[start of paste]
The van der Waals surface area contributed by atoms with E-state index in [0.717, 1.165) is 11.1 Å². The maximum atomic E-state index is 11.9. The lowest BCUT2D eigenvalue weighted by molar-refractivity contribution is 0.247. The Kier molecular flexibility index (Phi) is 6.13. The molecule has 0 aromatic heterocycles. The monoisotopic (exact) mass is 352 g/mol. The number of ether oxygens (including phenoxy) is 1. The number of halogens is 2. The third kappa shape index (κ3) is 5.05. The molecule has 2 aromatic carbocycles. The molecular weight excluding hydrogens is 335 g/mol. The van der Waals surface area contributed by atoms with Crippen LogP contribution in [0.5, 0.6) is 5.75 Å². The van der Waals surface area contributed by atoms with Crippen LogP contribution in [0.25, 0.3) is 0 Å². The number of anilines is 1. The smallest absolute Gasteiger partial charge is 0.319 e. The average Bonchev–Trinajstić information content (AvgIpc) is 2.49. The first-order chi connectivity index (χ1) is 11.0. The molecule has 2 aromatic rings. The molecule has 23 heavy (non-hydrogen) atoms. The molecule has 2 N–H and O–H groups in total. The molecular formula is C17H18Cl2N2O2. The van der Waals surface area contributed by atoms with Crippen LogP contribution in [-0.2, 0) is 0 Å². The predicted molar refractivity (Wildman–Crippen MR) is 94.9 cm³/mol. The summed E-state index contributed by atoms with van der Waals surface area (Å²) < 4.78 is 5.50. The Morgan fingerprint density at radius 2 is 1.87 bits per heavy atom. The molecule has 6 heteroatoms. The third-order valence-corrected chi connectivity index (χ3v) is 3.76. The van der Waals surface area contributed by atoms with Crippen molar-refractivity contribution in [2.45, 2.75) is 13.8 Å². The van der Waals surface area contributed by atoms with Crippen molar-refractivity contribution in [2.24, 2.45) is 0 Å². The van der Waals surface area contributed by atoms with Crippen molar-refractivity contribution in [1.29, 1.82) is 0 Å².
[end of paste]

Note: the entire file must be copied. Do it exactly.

The van der Waals surface area contributed by atoms with E-state index in [0.717, 1.165) is 11.1 Å². The maximum atomic E-state index is 11.9. The lowest BCUT2D eigenvalue weighted by molar-refractivity contribution is 0.247. The Kier molecular flexibility index (Phi) is 6.13. The molecule has 0 aromatic heterocycles. The monoisotopic (exact) mass is 352 g/mol. The number of ether oxygens (including phenoxy) is 1. The number of halogens is 2. The third kappa shape index (κ3) is 5.05. The molecule has 2 aromatic carbocycles. The molecular weight excluding hydrogens is 335 g/mol. The van der Waals surface area contributed by atoms with Crippen LogP contribution in [0.5, 0.6) is 5.75 Å². The van der Waals surface area contributed by atoms with Crippen LogP contribution in [0.25, 0.3) is 0 Å². The number of anilines is 1. The smallest absolute Gasteiger partial charge is 0.319 e. The average Bonchev–Trinajstić information content (AvgIpc) is 2.49. The first-order chi connectivity index (χ1) is 11.0. The molecule has 2 aromatic rings. The molecule has 23 heavy (non-hydrogen) atoms. The molecule has 2 N–H and O–H groups in total. The molecular formula is C17H18Cl2N2O2. The van der Waals surface area contributed by atoms with Crippen LogP contribution in [-0.2, 0) is 0 Å². The predicted molar refractivity (Wildman–Crippen MR) is 94.9 cm³/mol. The summed E-state index contributed by atoms with van der Waals surface area (Å²) < 4.78 is 5.50. The Morgan fingerprint density at radius 2 is 1.87 bits per heavy atom. The molecule has 6 heteroatoms. The third-order valence-corrected chi connectivity index (χ3v) is 3.76. The van der Waals surface area contributed by atoms with Crippen molar-refractivity contribution in [2.45, 2.75) is 13.8 Å². The van der Waals surface area contributed by atoms with Crippen molar-refractivity contribution in [2.24, 2.45) is 0 Å². The van der Waals surface area contributed by atoms with Crippen molar-refractivity contribution in [1.29, 1.82) is 0 Å².